There was an older man in Thunder Bay who kept showing up at the Christian Community Center guys’ group. He was such a miserable guy that at times we would even ask him why he was even there. He would never give us a straight answer. Then one evening, as we were talking about what it means to be a man after God’s own heart, the other leader there with me looked straight at this miserable guy and said, “It’s time you admit that God wants you.” I was shocked when the guy’s response was to start crying. He said, “I didn’t want to come, but I couldn’t help myself, I had to keep coming to hear that someone loved me too much to give up on me, but I could never really believe that until right now. Thank you.” That’s irresistible grace in action.

Friday, 15 November 2019

John 3:1-21 Whoever Believes


Last week we talked about picking teams and how if we weren’t very good, we just got put on a team even though they didn’t want us. Today we’re going to talk about something even harder, like when teams are picked and we’re completely left off them. Right away we feel it’s unfair, that everyone should be chosen. This is what many people feel about our point of doctrine this morning called Limited Atonement.
Limited Atonement is the most controversial of the 5 points in the Canons of Dordt. The question has to do, first of all, with the value of the atoning sacrifice of Jesus Christ. The Early Church Father Augustine taught that the atonement of Jesus Christ is big enough for all people. There’s enough power in Jesus’ sacrifice to cover the sins of every human being who has ever lived. What Jesus did on the cross is more than powerful enough to cover the sins of every person in the world.
 Does the atonement mean everybody is automatically saved?” Does Christ’s death on the cross save the whole world? There are people who believe that Jesus died for the whole world and everyone will go to heaven. They’re called Universalists. Arminians don’t believe in limited atonement, but they also aren’t Universalists. We both agree that not everybody is saved through the atoning death of Jesus Christ. There is a limit to the effectiveness of the cross. As the theologian R.C Sproul writes, “The real issue is the question of the intent and of the design. Arminianism teaches that God, when he planned the way of salvation, intended the atonement for all men, and designed it as such. Calvinism says that God designed the atonement of Jesus Christ to be for the elect only. Every single person for whom Christ died is saved.” You don’t have to worry about whether or not Jesus’ sacrifice is good enough to cover you, as a follower of Jesus and part of God’s family, you are saved.
Jacob Arminius was teaching that we choose to believe in Jesus first. This gets us back to last week, where we were reminded that the Bible teaches us that our faith begins as a gift from God and that we believe through faith, so it all begins with God instead of our choice to believe. There’s this tension that we find in the Bible between God choosing us, but also the call for us to choose God over the gods of the world. Some people refuse to choose God and Jesus. Much of this tension lies in the reality that we’re not able to understand God and need to accept these tensions in faith, realizing that we do have a responsibility for our faith that fits in with God choosing us. This helps us to understand why there are some people who are not saved.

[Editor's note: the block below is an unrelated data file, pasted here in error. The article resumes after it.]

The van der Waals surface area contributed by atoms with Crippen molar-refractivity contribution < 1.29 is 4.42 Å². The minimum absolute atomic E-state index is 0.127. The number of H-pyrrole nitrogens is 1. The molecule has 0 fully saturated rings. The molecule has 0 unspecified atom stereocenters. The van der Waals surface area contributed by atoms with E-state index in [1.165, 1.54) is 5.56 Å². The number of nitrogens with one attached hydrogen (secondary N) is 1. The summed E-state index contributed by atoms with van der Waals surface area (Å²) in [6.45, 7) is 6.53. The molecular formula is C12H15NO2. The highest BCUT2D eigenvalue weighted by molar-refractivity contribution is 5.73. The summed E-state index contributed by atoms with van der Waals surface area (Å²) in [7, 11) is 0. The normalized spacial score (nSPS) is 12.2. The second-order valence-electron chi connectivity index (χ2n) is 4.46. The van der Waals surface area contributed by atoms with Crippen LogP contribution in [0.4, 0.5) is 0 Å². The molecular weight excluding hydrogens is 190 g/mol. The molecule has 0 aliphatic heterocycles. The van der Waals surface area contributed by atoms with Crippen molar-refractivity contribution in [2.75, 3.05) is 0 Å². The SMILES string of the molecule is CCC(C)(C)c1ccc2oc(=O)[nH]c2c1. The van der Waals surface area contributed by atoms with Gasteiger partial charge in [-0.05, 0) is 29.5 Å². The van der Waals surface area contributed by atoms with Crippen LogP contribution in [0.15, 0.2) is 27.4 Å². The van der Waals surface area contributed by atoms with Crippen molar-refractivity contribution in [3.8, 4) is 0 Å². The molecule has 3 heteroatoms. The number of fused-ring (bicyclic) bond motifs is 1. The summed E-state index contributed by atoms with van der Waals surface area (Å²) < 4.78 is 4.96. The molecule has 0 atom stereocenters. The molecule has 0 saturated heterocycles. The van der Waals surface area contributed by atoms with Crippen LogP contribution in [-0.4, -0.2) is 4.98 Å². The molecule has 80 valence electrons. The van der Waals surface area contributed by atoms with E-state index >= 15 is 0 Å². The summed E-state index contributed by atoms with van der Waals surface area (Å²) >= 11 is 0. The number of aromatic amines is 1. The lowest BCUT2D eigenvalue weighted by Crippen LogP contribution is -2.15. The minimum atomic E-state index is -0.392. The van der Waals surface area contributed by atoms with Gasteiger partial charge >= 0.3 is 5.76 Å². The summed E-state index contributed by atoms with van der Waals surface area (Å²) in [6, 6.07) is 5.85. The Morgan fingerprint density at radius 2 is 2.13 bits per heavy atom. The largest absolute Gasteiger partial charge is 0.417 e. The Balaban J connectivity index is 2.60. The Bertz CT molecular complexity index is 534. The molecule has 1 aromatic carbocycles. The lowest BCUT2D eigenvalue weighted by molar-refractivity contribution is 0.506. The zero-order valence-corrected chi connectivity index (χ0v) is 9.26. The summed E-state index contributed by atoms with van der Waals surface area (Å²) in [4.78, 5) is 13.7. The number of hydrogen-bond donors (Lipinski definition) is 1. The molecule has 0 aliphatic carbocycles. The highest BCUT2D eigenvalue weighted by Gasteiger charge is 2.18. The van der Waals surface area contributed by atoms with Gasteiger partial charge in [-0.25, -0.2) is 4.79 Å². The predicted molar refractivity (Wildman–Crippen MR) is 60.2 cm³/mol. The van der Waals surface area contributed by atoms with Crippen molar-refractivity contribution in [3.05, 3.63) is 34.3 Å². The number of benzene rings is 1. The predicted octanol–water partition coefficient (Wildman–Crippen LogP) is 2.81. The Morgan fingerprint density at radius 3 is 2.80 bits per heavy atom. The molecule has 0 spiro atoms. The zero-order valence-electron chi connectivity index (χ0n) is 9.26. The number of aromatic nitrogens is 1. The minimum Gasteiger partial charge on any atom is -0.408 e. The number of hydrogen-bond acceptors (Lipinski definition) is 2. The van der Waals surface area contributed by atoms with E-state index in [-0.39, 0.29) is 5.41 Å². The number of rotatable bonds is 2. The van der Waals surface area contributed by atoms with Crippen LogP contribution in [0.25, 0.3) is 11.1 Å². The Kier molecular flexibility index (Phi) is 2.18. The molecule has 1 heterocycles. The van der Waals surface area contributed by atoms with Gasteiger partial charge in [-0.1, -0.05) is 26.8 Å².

Most of us know the story of Jesus and Nicodemus, the story of one of the religious leaders in Jerusalem who wants to know more about Jesus and his message, but who’s afraid of the other leaders. Jesus and Nicodemus have this fascinating and confusing conversation about being born again, about entering into the kingdom of God and how we need to be born of water and the Spirit. Then Jesus compares the Spirit to the wind that blows around you but you can’t see it, only feel its presence. Nicodemus is left scratching his head, asking, “How can this be?”
Jesus then talks about Moses and the bronze snake. The story goes like this in Numbers 21, “Then the Lord sent venomous snakes among them; they bit the people and many Israelites died. The people came to Moses and said, “We sinned when we spoke against the Lord and against you. Pray that the Lord will take the snakes away from us.” So Moses prayed for the people. The Lord said to Moses, “Make a snake and put it up on a pole; anyone who is bitten can look at it and live.” So Moses made a bronze snake and put it up on a pole. Then when anyone was bitten by a snake and looked at the bronze snake, they lived.” Jesus is pointing to his own death on a pole, a death that’s going to save people from their sins and give us new life after tasting the death that sin holds. But in Moses’ story, not everyone was saved, only those who looked to the snake on the pole were healed.
Now comes John’s famous words, For God so loved the world that he gave his one and only Son, that whoever believes in him shall not perish but have eternal life. For God did not send his Son into the world to condemn the world, but to save the world through him.” These verses are deeply loved for a reason. They’re filled with hope and grace, love and mercy and forgiveness. But there’s a warning here as well, not everyone’s going to be saved, only those who believe in Jesus. This is limited atonement. Later in John’s gospel, we hear Jesus talking to God in the Garden of Gethsemane, “Jesus looked toward heaven and prayed: “Father, the hour has come. Glorify your Son, that your Son may glorify you.  For you granted him authority over all people that he might give eternal life to all those you have given him.Jesus goes on to tell his Father. “I have revealed you to those whom you gave me out of the world. They were yours; you gave them to me and they have obeyed your word.” Jesus doesn’t come to condemn the world, because Jesus cares deeply even for those who don’t accept him because everyone’s created in God’s image.